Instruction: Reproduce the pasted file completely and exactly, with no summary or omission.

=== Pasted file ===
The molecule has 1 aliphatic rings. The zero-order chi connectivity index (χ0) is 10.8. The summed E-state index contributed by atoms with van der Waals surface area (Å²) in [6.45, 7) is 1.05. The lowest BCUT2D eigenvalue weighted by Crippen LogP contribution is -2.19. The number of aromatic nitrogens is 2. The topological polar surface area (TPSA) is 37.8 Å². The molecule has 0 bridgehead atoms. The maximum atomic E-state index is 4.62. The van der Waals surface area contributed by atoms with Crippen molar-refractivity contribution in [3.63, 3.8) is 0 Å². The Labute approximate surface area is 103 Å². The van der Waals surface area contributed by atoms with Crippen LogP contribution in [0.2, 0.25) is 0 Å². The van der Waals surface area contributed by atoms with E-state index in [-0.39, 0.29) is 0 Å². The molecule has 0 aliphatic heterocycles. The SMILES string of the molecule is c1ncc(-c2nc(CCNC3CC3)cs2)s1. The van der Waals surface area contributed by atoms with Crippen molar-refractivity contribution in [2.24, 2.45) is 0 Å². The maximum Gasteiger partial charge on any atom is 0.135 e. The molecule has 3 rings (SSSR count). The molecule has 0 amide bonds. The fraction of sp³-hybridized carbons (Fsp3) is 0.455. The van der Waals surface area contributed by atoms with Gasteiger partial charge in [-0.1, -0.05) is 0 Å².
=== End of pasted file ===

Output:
The molecule has 1 aliphatic rings. The zero-order chi connectivity index (χ0) is 10.8. The summed E-state index contributed by atoms with van der Waals surface area (Å²) in [6.45, 7) is 1.05. The lowest BCUT2D eigenvalue weighted by Crippen LogP contribution is -2.19. The number of aromatic nitrogens is 2. The topological polar surface area (TPSA) is 37.8 Å². The molecule has 0 bridgehead atoms. The maximum atomic E-state index is 4.62. The van der Waals surface area contributed by atoms with Crippen molar-refractivity contribution in [3.63, 3.8) is 0 Å². The Labute approximate surface area is 103 Å². The van der Waals surface area contributed by atoms with Crippen LogP contribution in [0.2, 0.25) is 0 Å². The van der Waals surface area contributed by atoms with E-state index in [-0.39, 0.29) is 0 Å². The molecule has 0 aliphatic heterocycles. The SMILES string of the molecule is c1ncc(-c2nc(CCNC3CC3)cs2)s1. The van der Waals surface area contributed by atoms with Crippen molar-refractivity contribution in [2.24, 2.45) is 0 Å². The maximum Gasteiger partial charge on any atom is 0.135 e. The molecule has 3 rings (SSSR count). The molecule has 0 amide bonds. The fraction of sp³-hybridized carbons (Fsp3) is 0.455. The van der Waals surface area contributed by atoms with Gasteiger partial charge in [-0.1, -0.05) is 0 Å².